Coverdale, contends Grossberg, “begins disrupting stable categories as one must—by constructing them” (7). Coverdale accomplishes this disruption through Hollingsworth and Zenobia, who he sets up as “the prototypically masculine man and prototypically feminine woman” respectively, only to later undermine these characterizations (7). For example, Hawthorne has Coverdale note that Zenobia’s hands are “larger than most women would like to have, or that they could afford to have”; he also remarks: “It is one peculiarity, distinguishing Zenobia from most of her sex, that she needed for her moral well-being […] a large amount of physical exercise” (8). Likewise, Hawthorne feminizes Hollingsworth by casting him as Coverdale’s nurse when the latter becomes sick after arriving at Blithedale (9). At this moment, Coverdale muses that “[t]here was something of the woman moulded into the great, stalwart frame of Hollingsworth, nor was he ashamed of it” (qtd. in Grossberg 9). According to Grossberg, “Coverdale’s […] descriptions of Zenobia and Hollingsworth make masculinity equally defining for the ideal woman, and femininity inseparable from the ideal man, thereby dissociating gender from gender-identity” (8). Moreover, Grossberg adds that Coverdale “presents two almost genderless characters, himself and Priscilla, and shows that they evolve into traditionally gender identified types” (9). “In this way,” argues Grossberg, “masculinity and femininity are further characterized as acquired and acquirable, learned roles, rather than essentially tied to gender” (9).
Next, Grossberg asserts that “Coverdale presents his relationships with all three characters, Zenobia, Hollingsworth, and Priscilla, in terms of sexual desire […]” and “makes it clear that his desire for each is in no way discrete from his desire for any other; in this way, terms such as monogamy, homosexuality, and heterosexuality have no place in qualifying his erotic impulses” (11). Put simply, Coverdale’s “erotic desire” is for Hollingsworth, Zenobia, and Priscilla collectively; “He does not want just want each individually” states Grossberg, “he wants them all together” (14). Grossberg claims that Coverdale symbolically represents his polyamorous desire for Hollingsworth, Zenobia, and Priscilla in the image of his “hermitage,” which “function[s] as a template for his utopian vision of queer desire” (12). But “just like [the] vines knotting between trees,” says Grossberg, “Coverdale’s vision of the Blithedale connection is messy, defined by a lack of order” (13). Furthermore, Coverdale, when in his hermitage, “is largely reduced to auditor: that is, to isolation, not independence” (14).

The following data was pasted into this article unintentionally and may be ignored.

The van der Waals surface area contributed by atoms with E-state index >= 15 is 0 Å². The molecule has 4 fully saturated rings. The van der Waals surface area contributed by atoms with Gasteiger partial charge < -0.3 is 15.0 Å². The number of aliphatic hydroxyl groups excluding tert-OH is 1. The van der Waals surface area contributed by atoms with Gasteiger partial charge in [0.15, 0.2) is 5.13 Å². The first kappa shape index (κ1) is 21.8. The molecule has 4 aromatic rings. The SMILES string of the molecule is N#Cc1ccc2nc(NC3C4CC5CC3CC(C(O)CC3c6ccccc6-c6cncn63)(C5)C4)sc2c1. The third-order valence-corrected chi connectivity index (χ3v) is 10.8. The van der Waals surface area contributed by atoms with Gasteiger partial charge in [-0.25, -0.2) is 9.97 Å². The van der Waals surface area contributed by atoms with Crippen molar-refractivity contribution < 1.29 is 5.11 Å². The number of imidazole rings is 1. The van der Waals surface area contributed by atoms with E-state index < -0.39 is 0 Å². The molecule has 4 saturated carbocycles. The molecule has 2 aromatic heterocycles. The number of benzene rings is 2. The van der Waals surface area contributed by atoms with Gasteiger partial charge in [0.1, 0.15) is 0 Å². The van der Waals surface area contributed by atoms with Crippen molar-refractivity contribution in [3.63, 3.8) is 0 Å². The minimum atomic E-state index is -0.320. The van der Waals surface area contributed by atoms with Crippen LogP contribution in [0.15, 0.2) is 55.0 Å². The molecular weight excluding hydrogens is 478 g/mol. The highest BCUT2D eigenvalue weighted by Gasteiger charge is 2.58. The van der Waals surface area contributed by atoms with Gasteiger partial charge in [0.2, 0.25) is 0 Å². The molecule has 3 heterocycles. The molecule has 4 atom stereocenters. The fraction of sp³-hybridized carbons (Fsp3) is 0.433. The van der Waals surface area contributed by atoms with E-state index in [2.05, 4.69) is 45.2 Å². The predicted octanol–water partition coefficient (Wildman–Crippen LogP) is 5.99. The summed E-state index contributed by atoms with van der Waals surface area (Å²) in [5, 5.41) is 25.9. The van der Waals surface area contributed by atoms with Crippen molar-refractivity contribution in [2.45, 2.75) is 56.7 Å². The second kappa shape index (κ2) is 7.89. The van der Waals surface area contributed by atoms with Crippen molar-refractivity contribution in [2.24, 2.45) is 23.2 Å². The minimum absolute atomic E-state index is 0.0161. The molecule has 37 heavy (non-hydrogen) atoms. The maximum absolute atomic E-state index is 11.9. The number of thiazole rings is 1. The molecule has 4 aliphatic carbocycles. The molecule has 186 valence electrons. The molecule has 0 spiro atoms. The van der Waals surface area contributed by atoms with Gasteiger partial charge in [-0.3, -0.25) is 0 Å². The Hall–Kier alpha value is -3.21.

According to Grossberg, Coverdale not only complicates his own heterosexual desire for both women by displaying a similar desire for Hollingsworth, but he also interjects himself into others’ heterosexual encounters (both real and imagined) as not simply an observer but as a partaker. Grossberg offers the example of Coverdale’s dream, where Coverdale finds himself straddled by Zenobia and Hollingsworth exchanging a “kiss of passion” (qtd. in Grossberg 15). Caught in the midst of such an intimate act while observing Priscilla dejectedly slink from the window, Coverdale’s “primary pleasure,” suggests Grossberg, “may lie with watching and identifying with all participants […] not just seeing, but also naming (and therefore experiencing) every sensation” (15). To Grossberg, Coverdale’s sexuality and sense of pleasure “stubbornly resist attempts at categorization” because he aligns with neither heterosexuality nor homosexuality, thereby reinforcing Grossberg’s interpretation of Coverdale’s “desire [as] specifically queer” (15).
For Grossberg, Coverdale’s resistance to “restricting intimacies” counters “Hollingsworth[’s demand for] exclusivity,” further queering Coverdale’s desires (16). These incompatible visions are played out in “A Crisis,” where “Hollingsworth’s homosexual desire […] is incompatible with Coverdale’s queer vision because it requires [Coverdale] to be exclusively with Hollingsworth” despite Coverdale’s passion for “all the participants” of Blithedale (17). Coverdale thus attempts to destabilize each character’s desire in an attempt to undermine “exclusive coupling” in his pursuit of openness (17). However, Grossberg maintains that Coverdale is able to sway neither Priscilla nor Zenobia to recognize and partake in his utopian vision. Both Priscilla and Zenobia’s love for Hollingsworth trumps their respective ideologies. This is especially true of Zenobia, who one moment ardently advocates a feminist vision and the next is brought to tears by Hollingsworth’s misogynistic rebuttal (18).